New York had Woodstock. Oregon had Vortex I: A Biodegradable Festival of Life, or simply Vortex I, the nation’s first—and only—state-sponsored rock festival in Clackamas County.
From August 28 to September 3 in 1970, Vortex I, which took place at Milo McIver State Park, had served as sort of a distraction from a scheduled appearance by President Richard Nixon at the annual American Legion’s convention on August 30. The nation was deep in the throes of the Vietnam War. Oregon, still reeling from the tragedy at Kent State University in which four students were killed by the National Guard. In Portland, the Peoples’ Army Jamboree, an anti-war group, were organizing to protest the Legion’s convention. Violence seemed imminent.
At the height of this fear, tension, and uncertainty, a handful of activists known as The Family suggested trying that old Plastic Ono Band chorus and giving peace a chance. They proposed a music festival, a Woodstock-like concert that could help ease some of the anxieties of the time, and with the help of then-Governor Tom McCall, Vortex I was born.
Fifty years later, a group of musicians, outdoor enthusiasts, nonprofit leaders, and others are celebrating the semi-centennial anniversary of the seminal festival with Vortex 2020, which will “honor that history by mobilizing Oregonians to work side by side on projects that highlight our shared values,” according to a press release issued on Wednesday.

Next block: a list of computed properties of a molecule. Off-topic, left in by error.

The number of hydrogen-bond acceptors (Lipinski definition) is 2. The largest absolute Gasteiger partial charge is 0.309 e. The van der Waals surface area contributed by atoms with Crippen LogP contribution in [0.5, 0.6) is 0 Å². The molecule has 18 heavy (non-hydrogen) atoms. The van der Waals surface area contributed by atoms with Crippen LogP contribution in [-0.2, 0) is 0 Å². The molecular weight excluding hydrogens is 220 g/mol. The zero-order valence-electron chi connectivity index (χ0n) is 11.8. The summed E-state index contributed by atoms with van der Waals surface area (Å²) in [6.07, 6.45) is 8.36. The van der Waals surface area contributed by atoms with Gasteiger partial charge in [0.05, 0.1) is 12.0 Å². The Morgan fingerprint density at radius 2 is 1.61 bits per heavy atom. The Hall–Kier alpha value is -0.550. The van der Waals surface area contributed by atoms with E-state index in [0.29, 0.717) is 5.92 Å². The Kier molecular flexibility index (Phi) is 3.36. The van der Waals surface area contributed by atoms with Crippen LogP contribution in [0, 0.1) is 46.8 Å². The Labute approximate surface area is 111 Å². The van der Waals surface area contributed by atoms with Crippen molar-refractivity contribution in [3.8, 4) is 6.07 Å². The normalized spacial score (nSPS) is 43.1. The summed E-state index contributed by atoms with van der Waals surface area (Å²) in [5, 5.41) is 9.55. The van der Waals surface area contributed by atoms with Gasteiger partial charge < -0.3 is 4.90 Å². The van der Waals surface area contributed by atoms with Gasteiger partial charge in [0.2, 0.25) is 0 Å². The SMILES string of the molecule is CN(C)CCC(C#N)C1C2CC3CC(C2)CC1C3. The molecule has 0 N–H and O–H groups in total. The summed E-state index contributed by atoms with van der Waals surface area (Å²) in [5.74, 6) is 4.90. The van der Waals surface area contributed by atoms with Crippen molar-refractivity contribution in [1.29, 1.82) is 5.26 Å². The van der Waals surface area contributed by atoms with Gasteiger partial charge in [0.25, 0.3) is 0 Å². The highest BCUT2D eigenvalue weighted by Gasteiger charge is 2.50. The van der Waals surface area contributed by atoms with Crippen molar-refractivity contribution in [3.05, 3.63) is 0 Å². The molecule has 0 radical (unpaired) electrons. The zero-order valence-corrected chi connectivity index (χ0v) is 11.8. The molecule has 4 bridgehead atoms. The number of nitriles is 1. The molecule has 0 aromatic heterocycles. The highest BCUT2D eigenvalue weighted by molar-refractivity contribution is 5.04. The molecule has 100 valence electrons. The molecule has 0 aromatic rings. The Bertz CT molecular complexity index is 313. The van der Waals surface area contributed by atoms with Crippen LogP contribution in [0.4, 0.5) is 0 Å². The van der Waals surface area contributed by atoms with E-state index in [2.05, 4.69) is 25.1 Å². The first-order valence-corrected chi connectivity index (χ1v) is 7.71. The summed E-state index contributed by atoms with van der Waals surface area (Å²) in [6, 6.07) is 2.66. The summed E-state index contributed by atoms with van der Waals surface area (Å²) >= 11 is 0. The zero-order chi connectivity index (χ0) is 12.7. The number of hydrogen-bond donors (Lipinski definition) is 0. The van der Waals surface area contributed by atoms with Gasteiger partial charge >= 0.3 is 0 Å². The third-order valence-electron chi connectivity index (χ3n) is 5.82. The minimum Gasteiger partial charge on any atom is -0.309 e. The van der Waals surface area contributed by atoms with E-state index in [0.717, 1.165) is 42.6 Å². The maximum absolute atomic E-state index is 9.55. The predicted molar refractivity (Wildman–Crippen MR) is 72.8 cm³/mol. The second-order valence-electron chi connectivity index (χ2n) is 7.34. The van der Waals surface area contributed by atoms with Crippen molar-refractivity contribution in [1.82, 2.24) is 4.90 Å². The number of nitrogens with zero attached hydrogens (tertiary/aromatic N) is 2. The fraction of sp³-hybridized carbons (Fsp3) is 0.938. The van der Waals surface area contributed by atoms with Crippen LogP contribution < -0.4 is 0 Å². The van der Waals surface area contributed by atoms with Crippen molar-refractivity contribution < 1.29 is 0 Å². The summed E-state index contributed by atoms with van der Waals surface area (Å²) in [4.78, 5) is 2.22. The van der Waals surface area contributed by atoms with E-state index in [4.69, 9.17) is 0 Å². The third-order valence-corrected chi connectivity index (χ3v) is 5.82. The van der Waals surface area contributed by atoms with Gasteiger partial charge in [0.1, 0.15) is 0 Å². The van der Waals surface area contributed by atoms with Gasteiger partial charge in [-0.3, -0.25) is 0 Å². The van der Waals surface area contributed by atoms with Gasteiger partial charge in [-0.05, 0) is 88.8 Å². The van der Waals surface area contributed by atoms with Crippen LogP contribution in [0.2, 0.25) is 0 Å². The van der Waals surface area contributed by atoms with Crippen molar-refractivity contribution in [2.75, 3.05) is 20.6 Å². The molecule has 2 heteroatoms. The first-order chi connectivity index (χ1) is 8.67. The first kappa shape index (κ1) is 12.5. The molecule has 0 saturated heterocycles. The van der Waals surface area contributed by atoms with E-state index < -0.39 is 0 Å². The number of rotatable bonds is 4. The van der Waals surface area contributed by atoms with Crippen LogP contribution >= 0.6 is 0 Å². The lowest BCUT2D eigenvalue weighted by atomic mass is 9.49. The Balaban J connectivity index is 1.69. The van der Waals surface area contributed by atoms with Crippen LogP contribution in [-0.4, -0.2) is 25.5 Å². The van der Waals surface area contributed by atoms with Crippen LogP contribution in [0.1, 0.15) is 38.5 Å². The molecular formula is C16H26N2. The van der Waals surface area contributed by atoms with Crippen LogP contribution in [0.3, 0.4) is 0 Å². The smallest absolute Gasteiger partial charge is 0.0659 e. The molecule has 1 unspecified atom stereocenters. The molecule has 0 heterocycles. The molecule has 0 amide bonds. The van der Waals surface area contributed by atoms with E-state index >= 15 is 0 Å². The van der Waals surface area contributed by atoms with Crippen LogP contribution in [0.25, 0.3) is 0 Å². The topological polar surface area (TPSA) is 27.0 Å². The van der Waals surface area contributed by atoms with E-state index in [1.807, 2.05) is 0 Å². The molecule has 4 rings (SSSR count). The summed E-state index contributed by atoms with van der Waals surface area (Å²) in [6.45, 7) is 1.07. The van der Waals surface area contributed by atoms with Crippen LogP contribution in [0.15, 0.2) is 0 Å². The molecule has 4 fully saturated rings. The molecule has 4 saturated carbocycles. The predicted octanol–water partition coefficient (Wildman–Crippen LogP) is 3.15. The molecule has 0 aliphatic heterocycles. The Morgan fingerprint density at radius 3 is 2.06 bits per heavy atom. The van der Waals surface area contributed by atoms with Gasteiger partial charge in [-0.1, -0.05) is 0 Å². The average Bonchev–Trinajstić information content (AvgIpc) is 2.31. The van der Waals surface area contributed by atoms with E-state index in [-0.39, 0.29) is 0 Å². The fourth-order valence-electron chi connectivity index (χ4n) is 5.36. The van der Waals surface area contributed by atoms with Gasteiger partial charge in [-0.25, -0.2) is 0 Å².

“If [Vortex 2020 was] going to be about unity, we had to be able to develop projects where people of different persuasions could work side by side and could agree on the importance of the work they’re doing,” Nate Overmeyer, one of the festival’s organizers, told Portland Monthly. “[Vortex 2020 is about] honoring our past, it’s honoring our history. It’s also an opportunity for inspiring a new generation to continue the social and environmental work that came out of Vortex I, the kind of grass roots organizing and can-do spirit of that time.”
At its core, Vortex 2020 is about volunteerism, says Overmeyer. Rather than charging a price for admission, the organizers are asking attendees to volunteer their time at one of the many nonprofits with which the festival has partnered, including Portland Parks and Recreation, SOLVE, Oregon State Parks, Columbia Watershed Council, and others. The organizers are also inviting nonprofits from across the state to add their own projects to the collection of volunteer opportunities.
Among the scheduled performers are The Dandy Warhols, Pink Martini, Edna Vazquez, Fountaine, Bocha, and more, with an appearance by filmmaker Gus Van Sant. More artists and performers will be announced at a later date.
Aug 22—23, Milo McIver State Park Estecada, Oregon